1948 winners table   London, United Kingdom 136 138 135 138 411   Veikko Huhtanen (FIN) (3–1–1)   Fanny Blankers-Koen (NED) (4–0–0)
1952 winners table   Helsinki, Finland 149 149 152 158 459   Maria Gorokhovskaya (URS) (2–5–0)   Viktor Chukarin (URS) (4–2–0)
1956 winners table   Melbourne, Australia
  Stockholm, Sweden[G]
151[H] 153 153 163 469   Ágnes Keleti (HUN) (4–2–0)
  Larisa Latynina (URS) (4–1–1)
  Ágnes Keleti (HUN) (4–2–0)
  Larisa Latynina (URS) (4–1–1)
1960 winners table   Rome, Italy 150 152 149 160 461   Boris Shakhlin (URS) (4–2–1)   Boris Shakhlin (URS) (4–2–1)
1964 winners table   Tokyo, Japan 163 163 167 174 504   Larisa Latynina (URS) (2–2–2)   Don Schollander (USA) (4–0–0)
1968 winners table   Mexico City, Mexico 172 174 170 183 527   Mikhail Voronin (URS) (2–4–1)   Věra Čáslavská (TCH) (4–2–0)
  Akinori Nakayama (JPN) (4–1–1)
1972 winners table   Munich, West Germany 195 195 195 210 600   Mark Spitz (USA) (7–0–0)   Mark Spitz (USA) (7–0–0)
1976 winners table   Montreal, Quebec, Canada 198 198 199 216 613   Nikolai Andrianov (URS) (4–2–1)   Nikolai Andrianov (URS) (4–2–1)
  Kornelia Ender (GDR) (4–1–0)
  John Naber (USA) (4–1–0)
1980 winners table   Moscow, Soviet Union 203 204 204 223 631   Alexander Dityatin (URS) (3–4–1)   Alexander Dityatin (URS) (3–4–1)
  Caren Metschuck (GDR) (3–1–0)
  Barbara Krause (GDR) (3–0–0)
  Vladimir Parfenovich (URS) (3–0–0)
  Rica Reinisch (GDR) (3–0–0)
  Vladimir Salnikov (URS) (3–0–0)
1984 winners table   Los Angeles, United States 221 226 219 243 688   Li Ning (CHN) (3–2–1)   Ecaterina Szabo (ROU) (4–1–0)
  Carl Lewis (USA) (4–0–0)
1988 winners table   Seoul, South Korea 237 241 234 264 739   Matt Biondi (USA) (5–1–1)   Kristin Otto (GDR) (6–0–0)
1992 winners table   Barcelona, Spain 257 260 257 298 815   Vitaly Scherbo (EUN) (6–0–0)   Vitaly Scherbo (EUN) (6–0–0)
1996 winners table   Atlanta, United States 271 271 273 298 842   Alexei Nemov (RUS) (2–1–3)   Amy Van Dyken (USA) (4–0–0)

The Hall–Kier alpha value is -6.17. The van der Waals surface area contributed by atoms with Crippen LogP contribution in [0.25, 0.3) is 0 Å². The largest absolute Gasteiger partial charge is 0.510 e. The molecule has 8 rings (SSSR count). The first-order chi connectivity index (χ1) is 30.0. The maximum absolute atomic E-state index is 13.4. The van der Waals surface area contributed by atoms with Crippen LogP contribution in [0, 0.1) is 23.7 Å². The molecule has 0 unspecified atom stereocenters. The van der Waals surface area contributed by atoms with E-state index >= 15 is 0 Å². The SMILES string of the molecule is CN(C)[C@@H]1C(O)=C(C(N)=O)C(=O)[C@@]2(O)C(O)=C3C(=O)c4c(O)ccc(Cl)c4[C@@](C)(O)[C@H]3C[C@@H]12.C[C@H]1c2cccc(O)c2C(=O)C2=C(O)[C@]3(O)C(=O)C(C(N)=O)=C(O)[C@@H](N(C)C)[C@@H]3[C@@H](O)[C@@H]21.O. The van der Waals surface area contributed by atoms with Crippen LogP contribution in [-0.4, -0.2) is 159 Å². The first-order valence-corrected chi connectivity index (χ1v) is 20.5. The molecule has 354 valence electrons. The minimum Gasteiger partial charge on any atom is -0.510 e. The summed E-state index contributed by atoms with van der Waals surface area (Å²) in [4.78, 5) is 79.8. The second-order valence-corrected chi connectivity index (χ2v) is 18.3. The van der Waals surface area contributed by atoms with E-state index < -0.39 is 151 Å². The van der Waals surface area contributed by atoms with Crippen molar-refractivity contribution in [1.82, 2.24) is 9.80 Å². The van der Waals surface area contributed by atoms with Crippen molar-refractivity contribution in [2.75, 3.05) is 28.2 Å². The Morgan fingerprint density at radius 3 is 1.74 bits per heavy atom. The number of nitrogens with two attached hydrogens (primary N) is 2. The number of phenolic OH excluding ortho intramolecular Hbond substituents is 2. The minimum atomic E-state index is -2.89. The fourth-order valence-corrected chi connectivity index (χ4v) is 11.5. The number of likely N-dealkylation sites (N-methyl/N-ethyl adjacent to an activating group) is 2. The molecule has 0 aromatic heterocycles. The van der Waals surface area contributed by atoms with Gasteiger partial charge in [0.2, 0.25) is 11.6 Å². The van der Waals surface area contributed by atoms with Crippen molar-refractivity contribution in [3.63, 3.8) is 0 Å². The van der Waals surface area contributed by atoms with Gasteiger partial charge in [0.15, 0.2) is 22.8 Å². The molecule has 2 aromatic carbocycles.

2000 winners table   Sydney, Australia 300 300 300 327 927   Alexei Nemov (RUS) (2–1–3)   Ian Thorpe (AUS) (3–2–0)
  Inge de Bruijn (NED) (3–1–0)
  Leontien Zijlaard-van Moorsel (NED) (3–1–0)
  Jenny Thompson (USA) (3–0–1)
  Lenny Krayzelburg (USA) (3–0–0)
2004 winners table   Athens, Greece 301 301 300 326 927   Michael Phelps (USA) (6–0–2)   Michael Phelps (USA) (6–0–2)
2008 winners table   Beijing, China 302 302 303 353 958   Michael Phelps (USA) (8–0–0)   Michael Phelps (USA) (8–0–0)
2012 winners table   London, United Kingdom 302 302 304 356 962   Michael Phelps (USA) (4–2–0)   Michael Phelps (USA) (4–2–0)
  Missy Franklin (USA) (4–0–1)
2016 winners table   Rio de Janeiro, Brazil 306 307 307 360 974   Michael Phelps (USA) (5–1–0)   Michael Phelps (USA) (5–1–0)

^ D. The IOC site for the 1900 Olympic Games gives erroneous figure of 95 events, while the IOC database for the 1900 Olympic Games lists 85 ones.
^ E. The IOC site for the 1904 Olympic Games gives erroneous figure of 91 events, while the IOC database for the 1904 Olympic Games lists 94 ones.
^ F. The IOC site for the 1920 Olympic Games gives erroneous figure of 154 events, while the IOC database for the 1920 Olympic Games lists 156 ones.
^ G. Due to Australian quarantine laws, 6 equestrian events were held in Stockholm several months before the rest of the 1956 Games in Melbourne.